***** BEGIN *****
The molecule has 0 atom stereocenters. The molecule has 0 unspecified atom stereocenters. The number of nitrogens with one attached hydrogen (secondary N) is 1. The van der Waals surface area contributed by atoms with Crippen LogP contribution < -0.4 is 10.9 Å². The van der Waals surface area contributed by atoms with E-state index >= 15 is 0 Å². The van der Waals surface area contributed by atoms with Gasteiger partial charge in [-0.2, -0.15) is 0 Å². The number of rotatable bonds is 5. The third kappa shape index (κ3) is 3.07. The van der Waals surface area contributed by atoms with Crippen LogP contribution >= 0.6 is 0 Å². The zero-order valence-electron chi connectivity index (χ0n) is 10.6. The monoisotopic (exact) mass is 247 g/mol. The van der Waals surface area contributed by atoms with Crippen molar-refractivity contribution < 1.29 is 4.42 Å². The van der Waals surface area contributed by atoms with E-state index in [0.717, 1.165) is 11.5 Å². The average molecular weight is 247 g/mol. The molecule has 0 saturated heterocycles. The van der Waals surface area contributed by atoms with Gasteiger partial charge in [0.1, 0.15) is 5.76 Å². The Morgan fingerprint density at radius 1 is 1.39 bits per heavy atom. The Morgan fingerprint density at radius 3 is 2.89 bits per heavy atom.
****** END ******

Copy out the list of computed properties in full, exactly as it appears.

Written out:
The molecule has 0 atom stereocenters. The molecule has 0 unspecified atom stereocenters. The number of nitrogens with one attached hydrogen (secondary N) is 1. The van der Waals surface area contributed by atoms with Crippen LogP contribution < -0.4 is 10.9 Å². The van der Waals surface area contributed by atoms with E-state index >= 15 is 0 Å². The van der Waals surface area contributed by atoms with Gasteiger partial charge in [-0.2, -0.15) is 0 Å². The number of rotatable bonds is 5. The third kappa shape index (κ3) is 3.07. The van der Waals surface area contributed by atoms with Crippen LogP contribution >= 0.6 is 0 Å². The zero-order valence-electron chi connectivity index (χ0n) is 10.6. The monoisotopic (exact) mass is 247 g/mol. The van der Waals surface area contributed by atoms with Crippen molar-refractivity contribution < 1.29 is 4.42 Å². The van der Waals surface area contributed by atoms with E-state index in [0.717, 1.165) is 11.5 Å². The average molecular weight is 247 g/mol. The molecule has 0 saturated heterocycles. The van der Waals surface area contributed by atoms with Gasteiger partial charge in [0.1, 0.15) is 5.76 Å². The Morgan fingerprint density at radius 1 is 1.39 bits per heavy atom. The Morgan fingerprint density at radius 3 is 2.89 bits per heavy atom.